Their most resonant message yet came in August, when BTS announced they were taking a break for a “period of rest and relaxation,” their first bit of extended time off since they got together and released their debut album, 2 Cool for Skool, in 2013.
BTS fans (known as A.R.M.Y., Adorable Representative M.C for Youth) cheered the decision, with one tweeting, “Pls take care and stay safe. I’ll miss you lots but this is what you need and deserve the most.”
The Chosunilbo JNS/Multi-Bits via Getty Images
Bucking national mores and the pressure to be upbeat or put up an artificially glossy front all the time, Jonghyun, who also hosted the long-running music radio program Blue Night, had spoken out publicly about his battle with depression—much like young American stars such as Demi Lovato, Selena Gomez, Zayn Malikand Keshahave been widely applauded for doing these days.
His last Blue Night broadcast was in March 2017 after three years behind the mic. He admitted to Esquire Korea that he didn’t like traveling and considered himself a homebody—and the close confines of a radio studio, just him alone with some music, had been a perfect fit.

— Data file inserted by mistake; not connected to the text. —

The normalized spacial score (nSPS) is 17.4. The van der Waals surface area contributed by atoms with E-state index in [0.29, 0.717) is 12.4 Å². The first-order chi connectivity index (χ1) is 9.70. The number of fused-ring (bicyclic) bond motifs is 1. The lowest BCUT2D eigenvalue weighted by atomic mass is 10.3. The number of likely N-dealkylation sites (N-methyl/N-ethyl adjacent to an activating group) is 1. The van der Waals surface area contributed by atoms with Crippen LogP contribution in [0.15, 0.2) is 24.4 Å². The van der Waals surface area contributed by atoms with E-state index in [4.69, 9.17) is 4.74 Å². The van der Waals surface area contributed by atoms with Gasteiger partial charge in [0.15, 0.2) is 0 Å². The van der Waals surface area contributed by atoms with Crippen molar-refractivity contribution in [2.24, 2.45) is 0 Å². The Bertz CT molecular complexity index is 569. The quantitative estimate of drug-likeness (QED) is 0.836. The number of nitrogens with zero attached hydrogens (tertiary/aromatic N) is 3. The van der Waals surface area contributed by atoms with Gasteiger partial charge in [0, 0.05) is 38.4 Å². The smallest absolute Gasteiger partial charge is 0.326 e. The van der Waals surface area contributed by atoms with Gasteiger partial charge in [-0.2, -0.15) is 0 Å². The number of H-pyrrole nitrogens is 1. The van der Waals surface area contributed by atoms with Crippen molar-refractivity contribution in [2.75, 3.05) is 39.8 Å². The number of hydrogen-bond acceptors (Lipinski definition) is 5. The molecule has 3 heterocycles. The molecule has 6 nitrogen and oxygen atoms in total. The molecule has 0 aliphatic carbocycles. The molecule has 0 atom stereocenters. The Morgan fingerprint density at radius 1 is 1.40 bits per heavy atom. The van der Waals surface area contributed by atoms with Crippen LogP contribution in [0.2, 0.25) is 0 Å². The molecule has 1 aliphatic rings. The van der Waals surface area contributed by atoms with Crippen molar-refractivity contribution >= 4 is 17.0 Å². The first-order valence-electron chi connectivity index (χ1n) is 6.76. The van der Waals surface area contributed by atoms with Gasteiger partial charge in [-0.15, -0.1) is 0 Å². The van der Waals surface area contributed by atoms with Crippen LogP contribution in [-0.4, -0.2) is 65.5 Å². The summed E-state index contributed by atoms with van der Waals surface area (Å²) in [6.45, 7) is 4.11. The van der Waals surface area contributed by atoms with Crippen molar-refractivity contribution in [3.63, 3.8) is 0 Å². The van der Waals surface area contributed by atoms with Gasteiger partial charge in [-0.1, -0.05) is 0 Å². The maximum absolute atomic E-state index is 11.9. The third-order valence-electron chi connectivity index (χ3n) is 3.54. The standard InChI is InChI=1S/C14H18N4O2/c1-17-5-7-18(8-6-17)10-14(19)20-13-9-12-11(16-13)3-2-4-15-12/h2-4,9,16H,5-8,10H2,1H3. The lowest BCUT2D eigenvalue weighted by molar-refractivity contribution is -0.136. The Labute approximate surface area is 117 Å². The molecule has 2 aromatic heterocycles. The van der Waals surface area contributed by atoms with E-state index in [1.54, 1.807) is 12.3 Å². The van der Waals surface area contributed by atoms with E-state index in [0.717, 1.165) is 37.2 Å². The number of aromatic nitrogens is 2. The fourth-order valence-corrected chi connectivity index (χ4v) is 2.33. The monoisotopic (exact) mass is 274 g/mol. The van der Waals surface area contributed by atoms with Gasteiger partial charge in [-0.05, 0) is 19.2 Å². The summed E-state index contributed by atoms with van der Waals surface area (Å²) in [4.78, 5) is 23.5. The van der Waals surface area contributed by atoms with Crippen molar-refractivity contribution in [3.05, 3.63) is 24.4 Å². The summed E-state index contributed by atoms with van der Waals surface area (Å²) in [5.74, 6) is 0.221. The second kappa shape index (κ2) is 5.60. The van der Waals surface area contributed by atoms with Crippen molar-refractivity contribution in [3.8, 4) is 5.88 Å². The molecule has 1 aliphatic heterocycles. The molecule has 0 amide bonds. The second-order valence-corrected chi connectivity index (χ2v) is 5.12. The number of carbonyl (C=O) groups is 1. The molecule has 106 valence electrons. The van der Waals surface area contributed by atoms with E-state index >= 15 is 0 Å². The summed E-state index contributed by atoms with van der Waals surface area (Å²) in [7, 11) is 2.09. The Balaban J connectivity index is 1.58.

“It may be that I came running to radio in order to escape,” he reflected to the magazine, per an English translation. “I don’t really like going outside. And I don’t really like having to meet a lot of people. I’m also afraid of trying new things. The radio now felt like my own personal space. It had become an escape hatch for me to greet new things without feeling awkward.”
Jonghyun, who cited personal matters as the reason he was leaving the radio show, said it had become important to him to share his metaphorical scars with the world.